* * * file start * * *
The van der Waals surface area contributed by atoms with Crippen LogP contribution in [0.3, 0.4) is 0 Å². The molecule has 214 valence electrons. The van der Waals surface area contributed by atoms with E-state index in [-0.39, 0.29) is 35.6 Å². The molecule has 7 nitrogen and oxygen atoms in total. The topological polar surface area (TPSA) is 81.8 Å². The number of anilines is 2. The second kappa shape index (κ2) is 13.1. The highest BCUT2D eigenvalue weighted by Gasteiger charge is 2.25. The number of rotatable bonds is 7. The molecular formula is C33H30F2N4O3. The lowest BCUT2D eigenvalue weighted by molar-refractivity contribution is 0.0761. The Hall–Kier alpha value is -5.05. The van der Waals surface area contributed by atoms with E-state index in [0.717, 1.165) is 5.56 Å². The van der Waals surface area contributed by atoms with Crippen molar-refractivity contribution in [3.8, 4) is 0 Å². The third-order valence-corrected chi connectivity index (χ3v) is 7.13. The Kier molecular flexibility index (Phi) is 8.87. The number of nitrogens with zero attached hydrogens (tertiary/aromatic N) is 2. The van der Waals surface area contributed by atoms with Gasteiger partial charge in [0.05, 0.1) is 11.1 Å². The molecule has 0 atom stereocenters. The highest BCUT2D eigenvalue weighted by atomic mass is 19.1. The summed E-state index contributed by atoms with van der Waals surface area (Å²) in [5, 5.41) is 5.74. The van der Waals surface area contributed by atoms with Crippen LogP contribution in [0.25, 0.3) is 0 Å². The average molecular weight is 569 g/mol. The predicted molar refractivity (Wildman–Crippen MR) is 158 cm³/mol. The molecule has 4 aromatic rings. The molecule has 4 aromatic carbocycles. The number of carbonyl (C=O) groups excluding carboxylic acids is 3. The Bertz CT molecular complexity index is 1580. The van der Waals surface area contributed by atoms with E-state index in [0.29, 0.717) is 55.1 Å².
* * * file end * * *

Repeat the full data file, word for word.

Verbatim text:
The van der Waals surface area contributed by atoms with Crippen LogP contribution in [0.3, 0.4) is 0 Å². The molecule has 214 valence electrons. The van der Waals surface area contributed by atoms with E-state index in [-0.39, 0.29) is 35.6 Å². The molecule has 7 nitrogen and oxygen atoms in total. The topological polar surface area (TPSA) is 81.8 Å². The number of anilines is 2. The second kappa shape index (κ2) is 13.1. The highest BCUT2D eigenvalue weighted by Gasteiger charge is 2.25. The number of rotatable bonds is 7. The molecular formula is C33H30F2N4O3. The lowest BCUT2D eigenvalue weighted by molar-refractivity contribution is 0.0761. The Hall–Kier alpha value is -5.05. The van der Waals surface area contributed by atoms with E-state index in [0.717, 1.165) is 5.56 Å². The van der Waals surface area contributed by atoms with Crippen molar-refractivity contribution in [3.8, 4) is 0 Å². The third-order valence-corrected chi connectivity index (χ3v) is 7.13. The Kier molecular flexibility index (Phi) is 8.87. The number of nitrogens with zero attached hydrogens (tertiary/aromatic N) is 2. The van der Waals surface area contributed by atoms with Gasteiger partial charge in [0.05, 0.1) is 11.1 Å². The molecule has 0 atom stereocenters. The highest BCUT2D eigenvalue weighted by atomic mass is 19.1. The summed E-state index contributed by atoms with van der Waals surface area (Å²) in [5, 5.41) is 5.74. The van der Waals surface area contributed by atoms with Crippen LogP contribution in [0.25, 0.3) is 0 Å². The average molecular weight is 569 g/mol. The predicted molar refractivity (Wildman–Crippen MR) is 158 cm³/mol. The molecule has 4 aromatic rings. The molecule has 4 aromatic carbocycles. The number of carbonyl (C=O) groups excluding carboxylic acids is 3. The Bertz CT molecular complexity index is 1580. The van der Waals surface area contributed by atoms with E-state index in [0.29, 0.717) is 55.1 Å².